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Online poker is legal according to this law:
Passed in February 2013, the legislation A2578 (Click to View) passed with bipartisan approval in the Assembly by a vote of 68-5, with one abstention. By a vote of 35-1 the bill passed the state Senate and became a law with the blessing of Governor Chris Christie.
Online poker in New Jersey is legal, thanks to a bill that passed in February 2013. The online gambling law allows for most forms of online gaming regularly found in a casino to be available, including poker, which differs from the bill that was passed in Nevada.
The Garden State has gone down in history as the second state in the United States to allow real money online poker. New Jersey legislation allows casino operators in Atlantic City to launch online gambling and poker sites if they have a license to do so with the state gaming commission.
Gambling has a long history in New Jersey, with official and legal gambling dating as far back as 1870 at Monmouth Park Racetrack. The state did try to ban gambling in 1894, and it worked for a short time, with the law against horse betting even upheld in 1897, but the potential for Atlantic City and the state’s history eventually encouraged change.
The New Jersey Lottery was authorized and began in 1970, and the Meadowlands Racetrack opened up to thoroughbred racing in 1977. That step was taken to encourage redevelopment of Atlantic City. Now, legal NJ online poker and casino games are available to anyone within the borders of the state.
Q: When did NJ online poker sites become legal?
A. The bill was passed in an overwhelming majority back in February 2013. It allows casino operators in New Jersey to launch online gambling sites to offer both casino games and online poker. (Click here for more information on New Jersey online casinos.) NJ Sports betting, however, was not part of the bill.
Q. Will New Jersey partner with Delaware, which has also legalized online gambling?
A. There is a possibility for New Jersey poker sites to work with Delaware, as well as Nevada, to create interstate poker networks between the states. There continues to be rumblings that this isn't just a possibility, but an eventuality. Once the kinks have been worked out in all three states, it stands to reason that NJ online poker sites could reach a bigger audience.
Q. Why did Governor Christie change his mind on the issue?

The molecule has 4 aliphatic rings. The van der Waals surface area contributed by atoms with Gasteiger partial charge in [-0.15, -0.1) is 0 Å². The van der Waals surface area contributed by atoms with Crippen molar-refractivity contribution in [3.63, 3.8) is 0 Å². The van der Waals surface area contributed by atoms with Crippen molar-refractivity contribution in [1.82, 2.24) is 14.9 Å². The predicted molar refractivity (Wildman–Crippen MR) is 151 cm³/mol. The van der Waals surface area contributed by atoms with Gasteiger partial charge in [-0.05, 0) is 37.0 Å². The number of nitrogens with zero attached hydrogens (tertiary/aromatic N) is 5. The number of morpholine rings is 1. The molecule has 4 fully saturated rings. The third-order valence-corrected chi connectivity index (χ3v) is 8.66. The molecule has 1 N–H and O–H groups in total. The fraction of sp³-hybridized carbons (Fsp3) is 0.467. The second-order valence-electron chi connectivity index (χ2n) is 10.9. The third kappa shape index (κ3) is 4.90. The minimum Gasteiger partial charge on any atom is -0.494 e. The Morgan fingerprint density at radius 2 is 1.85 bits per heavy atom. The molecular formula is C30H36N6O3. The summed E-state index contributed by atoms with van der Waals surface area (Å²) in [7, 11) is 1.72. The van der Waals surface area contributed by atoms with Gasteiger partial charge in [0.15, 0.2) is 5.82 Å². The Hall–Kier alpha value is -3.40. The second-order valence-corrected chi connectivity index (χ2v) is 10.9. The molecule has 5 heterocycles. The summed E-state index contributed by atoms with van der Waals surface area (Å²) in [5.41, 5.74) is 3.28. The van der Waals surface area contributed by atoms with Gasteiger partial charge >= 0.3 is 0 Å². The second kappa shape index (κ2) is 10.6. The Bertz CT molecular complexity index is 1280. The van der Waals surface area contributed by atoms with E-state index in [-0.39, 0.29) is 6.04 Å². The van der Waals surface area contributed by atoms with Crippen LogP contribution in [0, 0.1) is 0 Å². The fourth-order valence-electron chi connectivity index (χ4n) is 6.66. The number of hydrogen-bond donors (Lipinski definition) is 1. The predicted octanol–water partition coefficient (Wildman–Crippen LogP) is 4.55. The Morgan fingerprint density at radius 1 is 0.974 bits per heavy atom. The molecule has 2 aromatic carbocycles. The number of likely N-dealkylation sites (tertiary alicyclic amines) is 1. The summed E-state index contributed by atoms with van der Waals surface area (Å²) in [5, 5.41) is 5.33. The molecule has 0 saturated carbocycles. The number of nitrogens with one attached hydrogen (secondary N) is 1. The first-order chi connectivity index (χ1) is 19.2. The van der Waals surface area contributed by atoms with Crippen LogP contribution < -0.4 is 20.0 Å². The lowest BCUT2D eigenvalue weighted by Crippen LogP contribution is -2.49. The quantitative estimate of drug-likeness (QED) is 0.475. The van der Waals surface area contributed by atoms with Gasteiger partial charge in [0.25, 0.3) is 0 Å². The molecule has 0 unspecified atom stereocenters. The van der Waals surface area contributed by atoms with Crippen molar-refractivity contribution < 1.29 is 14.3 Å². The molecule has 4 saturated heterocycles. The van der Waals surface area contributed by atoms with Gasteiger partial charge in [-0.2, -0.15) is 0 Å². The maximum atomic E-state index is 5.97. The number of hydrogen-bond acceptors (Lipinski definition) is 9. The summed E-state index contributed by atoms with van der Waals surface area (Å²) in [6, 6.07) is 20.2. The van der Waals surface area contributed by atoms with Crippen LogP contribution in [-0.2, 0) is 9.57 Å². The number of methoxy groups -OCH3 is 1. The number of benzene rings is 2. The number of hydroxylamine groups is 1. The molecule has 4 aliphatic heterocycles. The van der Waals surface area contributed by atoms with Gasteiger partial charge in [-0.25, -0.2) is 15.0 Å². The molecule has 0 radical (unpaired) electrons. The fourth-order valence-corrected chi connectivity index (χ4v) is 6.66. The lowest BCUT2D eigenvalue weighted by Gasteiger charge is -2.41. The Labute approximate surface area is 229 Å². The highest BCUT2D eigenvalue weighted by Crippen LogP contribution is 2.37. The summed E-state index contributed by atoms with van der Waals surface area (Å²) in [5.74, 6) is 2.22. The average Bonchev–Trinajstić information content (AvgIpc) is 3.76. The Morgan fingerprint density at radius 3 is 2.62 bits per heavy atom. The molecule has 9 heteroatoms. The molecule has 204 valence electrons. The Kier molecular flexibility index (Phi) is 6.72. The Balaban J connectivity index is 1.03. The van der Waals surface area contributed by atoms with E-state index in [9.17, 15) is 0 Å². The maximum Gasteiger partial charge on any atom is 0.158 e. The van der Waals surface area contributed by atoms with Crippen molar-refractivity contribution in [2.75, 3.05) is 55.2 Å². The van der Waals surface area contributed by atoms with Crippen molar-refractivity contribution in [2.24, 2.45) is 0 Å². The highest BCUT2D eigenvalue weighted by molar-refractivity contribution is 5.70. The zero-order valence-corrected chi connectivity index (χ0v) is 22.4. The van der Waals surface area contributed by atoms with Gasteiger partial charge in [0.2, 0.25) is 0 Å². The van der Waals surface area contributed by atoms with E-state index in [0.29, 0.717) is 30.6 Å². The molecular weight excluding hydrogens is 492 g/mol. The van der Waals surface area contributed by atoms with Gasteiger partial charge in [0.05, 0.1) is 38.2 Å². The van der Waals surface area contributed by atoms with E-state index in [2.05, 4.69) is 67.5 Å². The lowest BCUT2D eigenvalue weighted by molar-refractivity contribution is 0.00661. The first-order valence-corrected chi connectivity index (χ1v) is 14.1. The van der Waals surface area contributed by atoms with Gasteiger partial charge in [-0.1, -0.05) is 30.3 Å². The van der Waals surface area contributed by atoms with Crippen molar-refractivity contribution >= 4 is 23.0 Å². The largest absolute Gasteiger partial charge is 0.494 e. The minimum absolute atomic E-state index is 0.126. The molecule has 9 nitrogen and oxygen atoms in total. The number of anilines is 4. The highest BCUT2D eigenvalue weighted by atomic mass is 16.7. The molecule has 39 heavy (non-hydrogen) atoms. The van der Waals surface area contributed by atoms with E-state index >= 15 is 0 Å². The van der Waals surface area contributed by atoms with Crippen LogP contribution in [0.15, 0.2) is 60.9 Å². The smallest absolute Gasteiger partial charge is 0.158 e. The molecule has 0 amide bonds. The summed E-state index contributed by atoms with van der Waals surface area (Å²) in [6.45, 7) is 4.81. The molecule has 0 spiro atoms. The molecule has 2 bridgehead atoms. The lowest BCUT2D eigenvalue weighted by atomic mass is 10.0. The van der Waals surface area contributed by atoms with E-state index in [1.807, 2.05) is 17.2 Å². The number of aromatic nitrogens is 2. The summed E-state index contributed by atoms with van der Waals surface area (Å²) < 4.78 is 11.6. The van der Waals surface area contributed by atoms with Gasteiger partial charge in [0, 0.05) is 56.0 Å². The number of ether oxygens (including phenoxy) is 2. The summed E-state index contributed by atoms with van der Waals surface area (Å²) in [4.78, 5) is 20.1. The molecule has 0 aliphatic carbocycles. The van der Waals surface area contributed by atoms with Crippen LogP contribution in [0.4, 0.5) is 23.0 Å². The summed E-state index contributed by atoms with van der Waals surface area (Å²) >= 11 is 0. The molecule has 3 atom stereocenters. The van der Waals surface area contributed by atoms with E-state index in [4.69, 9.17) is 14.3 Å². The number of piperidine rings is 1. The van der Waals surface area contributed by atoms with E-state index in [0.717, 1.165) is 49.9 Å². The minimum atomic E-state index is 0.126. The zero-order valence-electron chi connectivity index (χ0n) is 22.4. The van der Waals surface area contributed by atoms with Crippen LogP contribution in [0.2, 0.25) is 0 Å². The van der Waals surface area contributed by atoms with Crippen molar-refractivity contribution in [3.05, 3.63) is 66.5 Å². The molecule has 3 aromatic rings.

A. Governor Chris Christie signed the bill legalizing Internet gambling after a few modifications were made on the original bill - despite opposition from Sheldon Adelson who did not want to see legal online poker in NJ. Perhaps the most significant change was the bump from 10 to 15 percent tax on Atlantic City casinos' online profits. Christie stated that he hopes to add an influx of revenue for the state by legalizing online gambling in New Jersey.
Q. Will online poker affect casino poker?
A. It will likely bring more players to the live tables, as casinos will be able to use their online presence and legal New Jersey online poker site offerings to offer special deals and incentives to bring customers to their casinos. This will help casino revenue in general, and players may move to the state to take advantage of legal NJ poker sites. Many independent studies have confirmed that land-based casinos will not lose any traffic to online poker sites and in fact, potentially widen their overall player base.
Casino-style gambling was approved in 1977 for Atlantic City, and Resorts was the first casino to open its doors the following year. The Boardwalk and surrounding area then blossomed with casinos in the years to come, but it was that 1977 New Jersey Casino Control Act that established a system by which to oversee the gambling establishments of the state. In February 2013, the state Assembly and Senate passed a bill (A2578) that was signed into law by Governor Chris Christine to become the third state to legalize online gaming, including online poker in New Jersey.
As for NJ online poker, the first attempt to regulate it within the state came in November 2010 when State Senator Raymond Lesniak introduced Senate bill 490. It would have been the first intrastate Internet gambling setup in the United States, and it looked promising with a Senate approval by a large 29-5 margin. The bill failed to move further, though, and Lesniak reintroduced it in August 2011. Governor Chris Christie vacillated between vetoing and approving the bill, but Lesniak ultimately tabled it until Christie made a decision.
Fortunately, in February 2013, with an overwhelming majority of support from both the state Assembly and Senate, online gambling was passed into law and available to anyone within the state's borders. New Jersey legal online poker sites and internet gambling websites have become a reality. An interesting caveat to the bill was that it did not cover sports betting. The terms of the law state that all online casinos be connected to land-based Atlantic City casinos, which resulted in multiple partnership deals between New Jersey casinos and online operators. Now, online poker in New Jersey is completely legal to players, who can play on regulated, licensed sites.
New Jersey’s Atlantic City is one of the primary gambling destinations in America, ranking second after Las Vegas. The city is filled with casino resorts boasting of names like Harrah’s, Caesars, and Trump, with 11 casinos in all. They generate more than $275 million in annual tax revenue that goes to economic revitalization and helping needy citizens of the state. More than 28 million visitors travel there each year. Atlantic City is also a prime live poker destination and is host to a number of tournaments throughout the year, such as the World Series of Poker Circuit and the World Poker Tour. Some large online operators, such as PokerStars, are quickly moving into Atlantic City to gain a legal foothold in the United States.